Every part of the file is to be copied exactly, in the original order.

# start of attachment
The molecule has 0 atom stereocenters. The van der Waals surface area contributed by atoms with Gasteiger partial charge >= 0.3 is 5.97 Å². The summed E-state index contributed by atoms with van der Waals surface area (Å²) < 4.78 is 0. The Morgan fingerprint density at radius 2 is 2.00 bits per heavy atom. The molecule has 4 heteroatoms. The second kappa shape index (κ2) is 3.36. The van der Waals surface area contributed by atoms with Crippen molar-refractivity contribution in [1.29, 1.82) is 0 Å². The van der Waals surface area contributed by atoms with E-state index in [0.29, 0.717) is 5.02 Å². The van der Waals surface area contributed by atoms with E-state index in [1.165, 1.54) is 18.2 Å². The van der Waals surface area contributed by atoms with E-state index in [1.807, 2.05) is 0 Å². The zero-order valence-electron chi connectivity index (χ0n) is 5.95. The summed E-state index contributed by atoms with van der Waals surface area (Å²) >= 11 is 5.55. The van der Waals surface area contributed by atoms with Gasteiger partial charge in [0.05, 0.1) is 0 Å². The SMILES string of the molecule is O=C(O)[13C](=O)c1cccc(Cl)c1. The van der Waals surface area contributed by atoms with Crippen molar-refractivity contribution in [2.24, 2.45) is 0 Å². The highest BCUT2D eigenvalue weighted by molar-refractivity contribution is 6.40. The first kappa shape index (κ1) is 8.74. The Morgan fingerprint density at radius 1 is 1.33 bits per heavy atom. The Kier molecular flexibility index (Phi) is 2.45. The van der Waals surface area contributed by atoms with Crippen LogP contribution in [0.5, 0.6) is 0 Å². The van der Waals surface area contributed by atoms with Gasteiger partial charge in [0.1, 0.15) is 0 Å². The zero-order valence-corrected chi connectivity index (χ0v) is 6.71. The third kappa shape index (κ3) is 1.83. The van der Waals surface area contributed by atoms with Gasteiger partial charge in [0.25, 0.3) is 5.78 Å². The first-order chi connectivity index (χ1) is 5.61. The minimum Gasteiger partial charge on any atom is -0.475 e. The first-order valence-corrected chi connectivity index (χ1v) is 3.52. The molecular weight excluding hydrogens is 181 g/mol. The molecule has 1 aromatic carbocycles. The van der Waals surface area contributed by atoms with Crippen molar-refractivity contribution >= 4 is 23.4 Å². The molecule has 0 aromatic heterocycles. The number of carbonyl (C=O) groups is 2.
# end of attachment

The molecule has 0 atom stereocenters. The van der Waals surface area contributed by atoms with Gasteiger partial charge >= 0.3 is 5.97 Å². The summed E-state index contributed by atoms with van der Waals surface area (Å²) < 4.78 is 0. The Morgan fingerprint density at radius 2 is 2.00 bits per heavy atom. The molecule has 4 heteroatoms. The second kappa shape index (κ2) is 3.36. The van der Waals surface area contributed by atoms with Crippen molar-refractivity contribution in [1.29, 1.82) is 0 Å². The van der Waals surface area contributed by atoms with E-state index in [0.29, 0.717) is 5.02 Å². The van der Waals surface area contributed by atoms with E-state index in [1.165, 1.54) is 18.2 Å². The van der Waals surface area contributed by atoms with E-state index in [1.807, 2.05) is 0 Å². The zero-order valence-electron chi connectivity index (χ0n) is 5.95. The summed E-state index contributed by atoms with van der Waals surface area (Å²) >= 11 is 5.55. The van der Waals surface area contributed by atoms with Gasteiger partial charge in [0.05, 0.1) is 0 Å². The SMILES string of the molecule is O=C(O)[13C](=O)c1cccc(Cl)c1. The van der Waals surface area contributed by atoms with Crippen molar-refractivity contribution in [2.24, 2.45) is 0 Å². The highest BCUT2D eigenvalue weighted by molar-refractivity contribution is 6.40. The first kappa shape index (κ1) is 8.74. The Morgan fingerprint density at radius 1 is 1.33 bits per heavy atom. The Kier molecular flexibility index (Phi) is 2.45. The van der Waals surface area contributed by atoms with Crippen LogP contribution in [0.5, 0.6) is 0 Å². The van der Waals surface area contributed by atoms with Gasteiger partial charge in [0.1, 0.15) is 0 Å². The zero-order valence-corrected chi connectivity index (χ0v) is 6.71. The third kappa shape index (κ3) is 1.83. The van der Waals surface area contributed by atoms with Gasteiger partial charge in [0.25, 0.3) is 5.78 Å². The first-order chi connectivity index (χ1) is 5.61. The minimum Gasteiger partial charge on any atom is -0.475 e. The first-order valence-corrected chi connectivity index (χ1v) is 3.52. The molecular weight excluding hydrogens is 181 g/mol. The molecule has 1 aromatic carbocycles. The van der Waals surface area contributed by atoms with Crippen molar-refractivity contribution >= 4 is 23.4 Å². The molecule has 0 aromatic heterocycles. The number of carbonyl (C=O) groups is 2.